My Life as a Web Page

What if my life was a web page?  By day I am a web strategist …so of course it got me thinking. What if my life was represented on a home page? Would it be a good design?

First, you might ask, what makes a good design? There is no perfect answer to this question. It depends on the purpose of the site. There are visual design principles one might typically want to apply. Use of negative space, or white space, is one, for example. It adds balance to the page.

Web pages are built on grids. So I started with a 16-column grid and separated it into boxes to represent hours in a day.  If I were to represent my average day, how would it look? I figured out the areas of my life where I invest my time each day and laid it out on the grid to represent the hours spent.

Then I added some visuals to represent the activities that occur in those boxes.

Did this make a good life home page? It’s not bad, I suppose. I have a lot of boxes, so that means I have some variety in my life, but do I like the size of them?

What I noticed was pretty obvious. The very small 15 minutes worth of nothing—the white space.  These are super rare minutes in my life, but I know what they are. Sometimes they are the  minutes when I contemplate life before my eyes shut for the night. The minutes I spend writing a blog or sketching. Sometimes it is the minutes in my car—purposely sitting —not getting out quite yet. Or excusing myself from my office and sitting in the “quiet room” at work just trying to breathe for a few minutes where no one can see me. White space. And looking at this page, I think more of it might be needed. The activities of the white space get relegated to the footer of my life page, the less used but persistent “links” of my life – the soul time where I can create things, walk in nature, or just be.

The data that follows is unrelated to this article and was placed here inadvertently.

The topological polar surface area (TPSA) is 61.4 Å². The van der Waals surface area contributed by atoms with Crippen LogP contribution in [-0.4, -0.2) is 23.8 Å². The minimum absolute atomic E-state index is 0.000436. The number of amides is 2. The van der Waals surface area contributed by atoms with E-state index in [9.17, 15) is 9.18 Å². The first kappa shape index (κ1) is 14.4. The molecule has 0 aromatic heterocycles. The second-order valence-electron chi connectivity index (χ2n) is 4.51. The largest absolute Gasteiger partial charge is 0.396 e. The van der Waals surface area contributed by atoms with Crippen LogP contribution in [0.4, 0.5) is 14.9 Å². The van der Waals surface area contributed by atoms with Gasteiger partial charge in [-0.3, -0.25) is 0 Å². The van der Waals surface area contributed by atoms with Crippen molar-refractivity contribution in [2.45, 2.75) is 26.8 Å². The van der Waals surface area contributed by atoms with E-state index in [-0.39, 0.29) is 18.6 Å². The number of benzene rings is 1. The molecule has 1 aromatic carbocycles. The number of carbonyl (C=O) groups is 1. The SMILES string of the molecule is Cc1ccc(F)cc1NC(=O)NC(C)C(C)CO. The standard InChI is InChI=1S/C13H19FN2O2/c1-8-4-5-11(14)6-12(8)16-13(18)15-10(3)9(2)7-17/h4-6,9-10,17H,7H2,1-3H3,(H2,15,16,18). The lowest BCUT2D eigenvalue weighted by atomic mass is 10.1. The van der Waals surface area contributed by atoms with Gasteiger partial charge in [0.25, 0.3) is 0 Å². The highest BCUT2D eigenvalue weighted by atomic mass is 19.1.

Unfortunately, I can’t stretch the page like I can in the digital world and and make more time and create more white space. I must make one box smaller to make another bigger. I’m pretty sure I’ve pushed sleep to my limit at this point in my life. So that leaves the rest to try to jiggle around.

Granted these boxes aren’t perfectly labeled. Life isn’t this segmented. The Learn box could sometimes be labeled Play.  It just depends on the day. And I do Learn at Work sometimes, or Work when I Give. But generally speaking, the time averages are about the right size and I’m not sure I like what I see. The Work box is a tricky one. It’s not really an option to eliminate it, but change it….possibly…. dare I say….shrink it?  Yes. This could be considered. Do I need different boxes than the ones I have here? Does this design communicate my purpose? Does it say who I am or who I want to be? These are the questions I must ask myself.

That’s what the new year is for, right? To evaluate. Some of these frames are in need of growing and others in need of shrinking and I’m determined to find ways to do a little website redesign of my own in 2018.

Project Managing Myself

sock

Sometimes big changes start small. This sock drawer will look different tomorrow.

I manage projects every day—my family’s projects, my volunteer projects, and most of the time, work projects. I am a project manager—it’s what I do.

My Keys to Successful Project Management